UNK Faculty Researchers Cross Disciplines, Create Scholarly Campus Environment

Chancellor Douglas A. Kristensen, J.D.Douglas A. Kristensen, J.D.

The University of Nebraska at Kearney continues to move forward at a rapid pace, driven not only by the momentum of a growing and improving campus—evidenced, in part, by the renovation and construction of a landmark planetarium addition to the Bruner Hall of Science—but also by the continuing vibrancy and accomplishments of our faculty and students.

This publication, the 2009 – 2010 issue of New Frontiers, showcases some of the most innovative research and creative activity currently underway at UNK. From nationally and internationally acclaimed printmaker Victoria Goro-Rapoport, whose works continue to be selected for inclusion in highly competitive exhibitions such as the Miedzynarodowe Triennale Grafiki (International Print Triennial) in Krakow, Poland, to research on fruit flies and human genes that is being conducted in the laboratory of biologist Kim Carlson, there is an abundance of high quality scholarly inquiry on this campus.

In the area of health, physical education, recreation and leisure studies, professor Greg Brown is studying energy expenditure and fitness benefits of the Wii, while across campus in the humanities, English professor Kate Benzel has led groundbreaking research on quintessential American poet Carl Sandburg’s work. She recovered his “Poems of the Prairie” series from near-obscurity, created a theatrical performance that received rave reviews from multiple regional audiences, and then shared the filmed performance with the statewide public television audience.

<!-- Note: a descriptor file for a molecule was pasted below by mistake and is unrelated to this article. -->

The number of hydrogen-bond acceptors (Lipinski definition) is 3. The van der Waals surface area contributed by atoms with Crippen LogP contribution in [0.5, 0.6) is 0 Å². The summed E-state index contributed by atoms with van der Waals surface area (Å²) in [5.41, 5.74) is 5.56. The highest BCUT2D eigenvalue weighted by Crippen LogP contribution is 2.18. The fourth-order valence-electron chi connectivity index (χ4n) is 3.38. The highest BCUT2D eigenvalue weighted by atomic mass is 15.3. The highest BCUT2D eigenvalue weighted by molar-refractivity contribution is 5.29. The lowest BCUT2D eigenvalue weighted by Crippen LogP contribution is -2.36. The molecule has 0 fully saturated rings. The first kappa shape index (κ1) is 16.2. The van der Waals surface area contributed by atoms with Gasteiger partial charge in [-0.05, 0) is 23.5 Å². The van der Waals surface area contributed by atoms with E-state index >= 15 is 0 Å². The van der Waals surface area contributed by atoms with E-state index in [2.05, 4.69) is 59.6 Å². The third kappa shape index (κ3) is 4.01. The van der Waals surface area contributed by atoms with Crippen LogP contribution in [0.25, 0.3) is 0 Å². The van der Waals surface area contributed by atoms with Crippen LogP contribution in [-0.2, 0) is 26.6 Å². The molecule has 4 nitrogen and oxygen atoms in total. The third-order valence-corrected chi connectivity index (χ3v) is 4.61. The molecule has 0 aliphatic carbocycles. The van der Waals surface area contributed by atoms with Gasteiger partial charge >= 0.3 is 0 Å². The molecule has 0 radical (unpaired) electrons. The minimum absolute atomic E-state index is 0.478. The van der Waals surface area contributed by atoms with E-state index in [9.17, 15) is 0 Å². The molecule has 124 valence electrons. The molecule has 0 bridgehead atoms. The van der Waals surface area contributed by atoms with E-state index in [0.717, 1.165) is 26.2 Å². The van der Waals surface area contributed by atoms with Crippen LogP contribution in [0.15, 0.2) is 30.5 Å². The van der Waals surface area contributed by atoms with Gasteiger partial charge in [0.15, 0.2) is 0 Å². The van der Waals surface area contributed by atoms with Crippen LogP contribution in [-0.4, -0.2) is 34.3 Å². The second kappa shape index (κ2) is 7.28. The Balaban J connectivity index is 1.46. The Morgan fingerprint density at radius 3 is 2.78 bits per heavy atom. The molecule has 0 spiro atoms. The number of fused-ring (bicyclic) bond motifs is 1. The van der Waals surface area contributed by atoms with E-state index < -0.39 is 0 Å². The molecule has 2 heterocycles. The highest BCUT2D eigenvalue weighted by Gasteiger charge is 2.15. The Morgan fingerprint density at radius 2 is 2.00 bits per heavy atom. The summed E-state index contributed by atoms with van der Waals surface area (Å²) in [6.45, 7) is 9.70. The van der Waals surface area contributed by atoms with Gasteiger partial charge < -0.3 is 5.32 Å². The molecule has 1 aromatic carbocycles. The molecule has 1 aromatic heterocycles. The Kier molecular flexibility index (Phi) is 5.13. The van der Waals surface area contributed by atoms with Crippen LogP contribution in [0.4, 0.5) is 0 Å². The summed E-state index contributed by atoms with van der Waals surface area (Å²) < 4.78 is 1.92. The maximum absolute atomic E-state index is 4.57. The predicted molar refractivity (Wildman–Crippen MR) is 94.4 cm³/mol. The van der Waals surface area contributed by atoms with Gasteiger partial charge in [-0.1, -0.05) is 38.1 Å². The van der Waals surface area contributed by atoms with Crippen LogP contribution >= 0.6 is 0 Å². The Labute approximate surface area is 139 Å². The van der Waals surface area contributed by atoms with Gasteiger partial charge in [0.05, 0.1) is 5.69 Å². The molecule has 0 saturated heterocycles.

In a tough global economy, management researcher Susan Jensen’s studies suggest “psychological capital” may be as critical to business success as the balance sheet, and gifted education specialist Joan Lewis serves rural and metropolitan populations by teaching online, and by authoring books on instructional techniques for teaching the gifted.

Other scholars highlighted in this issue include professor of child and adolescent development Jeanne Stolzer, who recently published important research that questions previously-established theories on ADHD. Finally, Kurt Borchard shines new light on homelessness in Las Vegas.

His findings are chronicled not only in prestigious journals but also in his book, The Word on the Street: Homeless Men in Las Vegas. We hope you will enjoy reading about the exciting “work of the mind” that is transforming UNK and the world beyond.